Bruins

3 takeaways from the Bruins’ OT win over the Penguins

Here's what we learned as the Bruins improve to 4-1-1 on the young season.

Bruins center Craig Smith, second from left, celebrates after scoring the game-winning goal against the Pittsburgh Penguins during overtime. AP Photo/Charles Krupa

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In the end, Tuesday’s Bruins-Penguins tilt came down to execution.

The Penguins stormed back in the third to even things up behind a Jason Zucker tally — shortly after their final power play attempt expired — and Kasperi Kapanen’s equalizer with 3:16 left in regulation. The Bruins made their effort worthwhile in overtime, but not before a pair of close calls.

On the heels of Evgeni Malkin hitting the post and Pittsburgh botching a 3-on-0 rush, Craig Smith buried home David Krejci’s feed — his second as a Bruin — with 10.9 ticks left in OT, securing Boston’s thrilling 3-2 victory.

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“Some overtimes go like that,” head coach Bruce Cassidy said on the ‘odd’ overtime sequences. “We gave up one [odd-man rush] where our ‘D’ just went down — it wasn’t a smart play to go into that pile — and the other one we just fell. So it was one of those NHL welcome to overtime moments…but at the end of the day, we got a post save and a stick save, and we got our 2-on-0 and were able to convert.”

Here’s what we learned as the Bruins improve to 4-1-1 on the young season:

Rask marched on in the waning moments

Boston’s shorthanded unit got caught on a long shift during Pittsburgh’s fifth and final power-play attempt. The PKers eventually succumbed to the potent power play. In the middle of that, Rask showcased discomfort in the lower-body before Zucker’s tally and remained down for a short while.

“We would’ve called timeout if need be, or replaced him if we really had to,” Cassidy said of Rask’s situation. “But he said he was okay…I thought he battled hard tonight and was excellent.”

As painful as it looked, Rask didn’t leave his crease. He quickly returned to form, making quality stops late in the third period, including a pad save on a breakaway attempt by Kapanen.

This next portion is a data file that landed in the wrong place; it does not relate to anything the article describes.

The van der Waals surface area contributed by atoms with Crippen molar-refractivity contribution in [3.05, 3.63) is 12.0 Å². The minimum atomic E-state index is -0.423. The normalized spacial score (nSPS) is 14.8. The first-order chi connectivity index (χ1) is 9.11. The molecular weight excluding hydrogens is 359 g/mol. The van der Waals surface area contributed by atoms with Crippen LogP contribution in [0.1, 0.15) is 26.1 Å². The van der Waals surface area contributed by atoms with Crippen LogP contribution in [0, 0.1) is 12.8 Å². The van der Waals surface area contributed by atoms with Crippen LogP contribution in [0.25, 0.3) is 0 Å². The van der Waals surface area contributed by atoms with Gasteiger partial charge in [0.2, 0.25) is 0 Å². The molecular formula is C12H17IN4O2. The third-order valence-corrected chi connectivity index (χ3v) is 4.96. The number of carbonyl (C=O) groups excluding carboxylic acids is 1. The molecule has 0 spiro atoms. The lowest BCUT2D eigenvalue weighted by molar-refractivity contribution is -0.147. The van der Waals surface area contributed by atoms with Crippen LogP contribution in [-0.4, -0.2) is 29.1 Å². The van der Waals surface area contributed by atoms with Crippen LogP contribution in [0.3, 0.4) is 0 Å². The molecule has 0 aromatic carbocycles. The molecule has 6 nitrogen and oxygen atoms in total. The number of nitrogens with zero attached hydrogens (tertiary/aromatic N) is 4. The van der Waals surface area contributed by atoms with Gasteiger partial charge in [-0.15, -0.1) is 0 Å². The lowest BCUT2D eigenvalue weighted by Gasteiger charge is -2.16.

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Rask and the Bruins benefitted from Malkin hitting the crossbar shortly into the 3V3 extra session. He later found himself in the middle of a 3-on-0 rush with Colton Sceviour trailing Malkin and Kris Letang. In the midst of Malkin and Letang playing proverbial patty cake with the puck, Rask got a blocker on the puck to prevent the Penguins from securing the two points.

Over a minute elapsed before Krejci fed Smith to give the Bruins their third-straight victory.

“I was chasing them, and I thought Tuukks [Rask] would be pretty excited having three guys coming down on them,” Smith said with a laugh. “But he made a great stop, and we got some good bounces. He played great all game. I think he was dialed in, and he gave us a chance to win.”

Brad Marchand added another goal to his shorthanded resume

Over the years, Marchand has evolved into one of the more well-rounded scorers in the National Hockey League. On Tuesday, the veteran winger once again displayed his shorthanded prowess.

With his snappy first period tally on the penalty kill, Marchand extended his career shorthanded goal mark to 28, the most among active NHLers.

Marchand has turned his crafty penalty skill traits into a habit. He’s a threat to score in every situation, yet Marchand displays a killer instinct every time he finds himself on a shorthanded odd-man rush.

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“It’s just the way it plays out,” said Marchand, who surprisingly only netted one shorthanded goal last season. “You can go an entire year without getting one chance, and then you get a couple [of chances] in a couple of games. It’s just opportunistic. Sometimes it bounces your way, and you get that chance, and sometimes it doesn’t.”

Marchand surpassed Rick Middleton two years ago as the franchise’s all-time leader in shorthanded goals. It might take another ‘nifty’ individual to surpass Marchand in that category.

Bruins may face another potential short-term lineup conundrum

The Bruins will receive a reinforcement when David Pastrnak suits up for the first time this year. The dynamic Czech winger will travel with his teammates for Boston’s upcoming four-game road trip beginning Saturday against ex-teammate Zdeno Chara and the Washington Capitals.

But Cassidy may have to alter his lineup before that after Jake DeBrusk’s exit following a first-period collision with Sidney Crosby. The fifth-year bench boss stated DeBrusk is day-to-day with a lower-body ailment.

With Pastrnak unlikely to suit up on Thursday for the back end of the two-game stint with the Penguins, Cassidy faces another short-term conundrum with his top-six.

Since last Monday’s loss to the Islanders, Cassidy slotted DeBrusk with the dynamic duo of Marchand and Patrice Bergeron on the top line. Before that, Jack Studnicka and Anders Bjork had their shot at top-line duty. Out of those two options, Bjork would likely get the nod with Marchand and Bergeron if DeBrusk can’t go and Pastrnak remains out.

Luckily, this won’t be a long-term thing with Pastrnak’s impending return to the top line. Even with DeBrusk and Pastrnak out, the growing chemistry with the second and third lines — consisting of Krejci, Nick Ritchie (who netted his third goal of the year during a 5v3 power play Tuesday), Studnicka, Charlie Coyle, Trent Frederic, and Smith — provides some needed scoring balance throughout Boston’s lineup.

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